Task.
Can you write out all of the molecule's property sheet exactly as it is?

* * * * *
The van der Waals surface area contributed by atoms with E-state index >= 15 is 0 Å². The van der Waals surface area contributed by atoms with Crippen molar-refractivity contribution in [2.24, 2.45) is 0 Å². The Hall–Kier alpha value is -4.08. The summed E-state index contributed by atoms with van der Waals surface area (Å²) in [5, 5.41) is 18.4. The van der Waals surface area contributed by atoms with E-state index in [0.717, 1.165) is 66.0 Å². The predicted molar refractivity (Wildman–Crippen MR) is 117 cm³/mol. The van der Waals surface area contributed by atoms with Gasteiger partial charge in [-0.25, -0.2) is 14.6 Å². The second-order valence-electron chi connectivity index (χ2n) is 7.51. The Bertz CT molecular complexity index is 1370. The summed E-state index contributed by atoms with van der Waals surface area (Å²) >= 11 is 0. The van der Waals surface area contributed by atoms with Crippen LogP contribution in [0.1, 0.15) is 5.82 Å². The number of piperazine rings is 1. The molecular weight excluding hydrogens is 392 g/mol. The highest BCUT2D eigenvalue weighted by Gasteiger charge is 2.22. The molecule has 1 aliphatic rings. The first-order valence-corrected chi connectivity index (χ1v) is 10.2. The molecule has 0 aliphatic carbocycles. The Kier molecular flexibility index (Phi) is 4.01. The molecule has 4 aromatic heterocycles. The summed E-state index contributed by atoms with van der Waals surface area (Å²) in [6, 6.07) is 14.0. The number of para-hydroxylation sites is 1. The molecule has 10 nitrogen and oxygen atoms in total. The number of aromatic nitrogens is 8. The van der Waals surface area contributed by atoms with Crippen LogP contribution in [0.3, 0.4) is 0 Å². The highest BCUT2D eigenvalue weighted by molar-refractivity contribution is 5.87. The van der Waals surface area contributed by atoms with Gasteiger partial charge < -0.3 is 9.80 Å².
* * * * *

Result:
The van der Waals surface area contributed by atoms with E-state index >= 15 is 0 Å². The van der Waals surface area contributed by atoms with Crippen molar-refractivity contribution in [2.24, 2.45) is 0 Å². The Hall–Kier alpha value is -4.08. The summed E-state index contributed by atoms with van der Waals surface area (Å²) in [5, 5.41) is 18.4. The van der Waals surface area contributed by atoms with E-state index in [0.717, 1.165) is 66.0 Å². The predicted molar refractivity (Wildman–Crippen MR) is 117 cm³/mol. The van der Waals surface area contributed by atoms with Gasteiger partial charge in [-0.25, -0.2) is 14.6 Å². The second-order valence-electron chi connectivity index (χ2n) is 7.51. The Bertz CT molecular complexity index is 1370. The summed E-state index contributed by atoms with van der Waals surface area (Å²) >= 11 is 0. The van der Waals surface area contributed by atoms with Crippen LogP contribution in [0.1, 0.15) is 5.82 Å². The number of piperazine rings is 1. The molecular weight excluding hydrogens is 392 g/mol. The highest BCUT2D eigenvalue weighted by Gasteiger charge is 2.22. The molecule has 1 aliphatic rings. The first-order valence-corrected chi connectivity index (χ1v) is 10.2. The molecule has 0 aliphatic carbocycles. The Kier molecular flexibility index (Phi) is 4.01. The molecule has 4 aromatic heterocycles. The summed E-state index contributed by atoms with van der Waals surface area (Å²) in [6, 6.07) is 14.0. The number of para-hydroxylation sites is 1. The molecule has 10 nitrogen and oxygen atoms in total. The number of aromatic nitrogens is 8. The van der Waals surface area contributed by atoms with Crippen LogP contribution in [0.3, 0.4) is 0 Å². The highest BCUT2D eigenvalue weighted by molar-refractivity contribution is 5.87. The van der Waals surface area contributed by atoms with Gasteiger partial charge < -0.3 is 9.80 Å².